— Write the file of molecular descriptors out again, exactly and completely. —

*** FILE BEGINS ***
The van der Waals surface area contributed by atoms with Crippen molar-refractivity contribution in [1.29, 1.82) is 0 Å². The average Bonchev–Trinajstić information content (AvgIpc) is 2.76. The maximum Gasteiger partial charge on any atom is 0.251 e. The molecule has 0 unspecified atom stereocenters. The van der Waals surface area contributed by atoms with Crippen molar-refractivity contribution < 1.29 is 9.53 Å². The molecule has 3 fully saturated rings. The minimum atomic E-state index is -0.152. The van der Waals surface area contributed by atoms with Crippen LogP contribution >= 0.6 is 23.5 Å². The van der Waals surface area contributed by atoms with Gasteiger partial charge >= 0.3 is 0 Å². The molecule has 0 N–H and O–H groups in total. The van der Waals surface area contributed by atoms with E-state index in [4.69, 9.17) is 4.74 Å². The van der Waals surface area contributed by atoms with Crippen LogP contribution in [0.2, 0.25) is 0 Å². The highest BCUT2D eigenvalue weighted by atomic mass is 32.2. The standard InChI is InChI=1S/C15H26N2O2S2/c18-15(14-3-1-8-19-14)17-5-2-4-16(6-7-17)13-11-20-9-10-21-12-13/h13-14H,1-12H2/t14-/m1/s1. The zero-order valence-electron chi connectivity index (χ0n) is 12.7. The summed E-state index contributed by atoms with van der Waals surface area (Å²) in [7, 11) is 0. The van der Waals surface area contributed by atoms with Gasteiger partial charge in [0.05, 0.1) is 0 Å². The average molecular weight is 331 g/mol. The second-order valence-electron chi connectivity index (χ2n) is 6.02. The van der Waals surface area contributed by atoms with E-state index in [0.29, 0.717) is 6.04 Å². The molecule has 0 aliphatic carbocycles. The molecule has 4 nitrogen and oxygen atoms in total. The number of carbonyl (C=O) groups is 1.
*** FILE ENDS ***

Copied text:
The van der Waals surface area contributed by atoms with Crippen molar-refractivity contribution in [1.29, 1.82) is 0 Å². The average Bonchev–Trinajstić information content (AvgIpc) is 2.76. The maximum Gasteiger partial charge on any atom is 0.251 e. The molecule has 0 unspecified atom stereocenters. The van der Waals surface area contributed by atoms with Crippen molar-refractivity contribution < 1.29 is 9.53 Å². The molecule has 3 fully saturated rings. The minimum atomic E-state index is -0.152. The van der Waals surface area contributed by atoms with Crippen LogP contribution >= 0.6 is 23.5 Å². The van der Waals surface area contributed by atoms with Gasteiger partial charge >= 0.3 is 0 Å². The molecule has 0 N–H and O–H groups in total. The van der Waals surface area contributed by atoms with E-state index in [4.69, 9.17) is 4.74 Å². The van der Waals surface area contributed by atoms with Crippen LogP contribution in [0.2, 0.25) is 0 Å². The highest BCUT2D eigenvalue weighted by atomic mass is 32.2. The standard InChI is InChI=1S/C15H26N2O2S2/c18-15(14-3-1-8-19-14)17-5-2-4-16(6-7-17)13-11-20-9-10-21-12-13/h13-14H,1-12H2/t14-/m1/s1. The zero-order valence-electron chi connectivity index (χ0n) is 12.7. The summed E-state index contributed by atoms with van der Waals surface area (Å²) in [7, 11) is 0. The van der Waals surface area contributed by atoms with Gasteiger partial charge in [0.05, 0.1) is 0 Å². The average molecular weight is 331 g/mol. The second-order valence-electron chi connectivity index (χ2n) is 6.02. The van der Waals surface area contributed by atoms with E-state index in [0.29, 0.717) is 6.04 Å². The molecule has 0 aliphatic carbocycles. The molecule has 4 nitrogen and oxygen atoms in total. The number of carbonyl (C=O) groups is 1.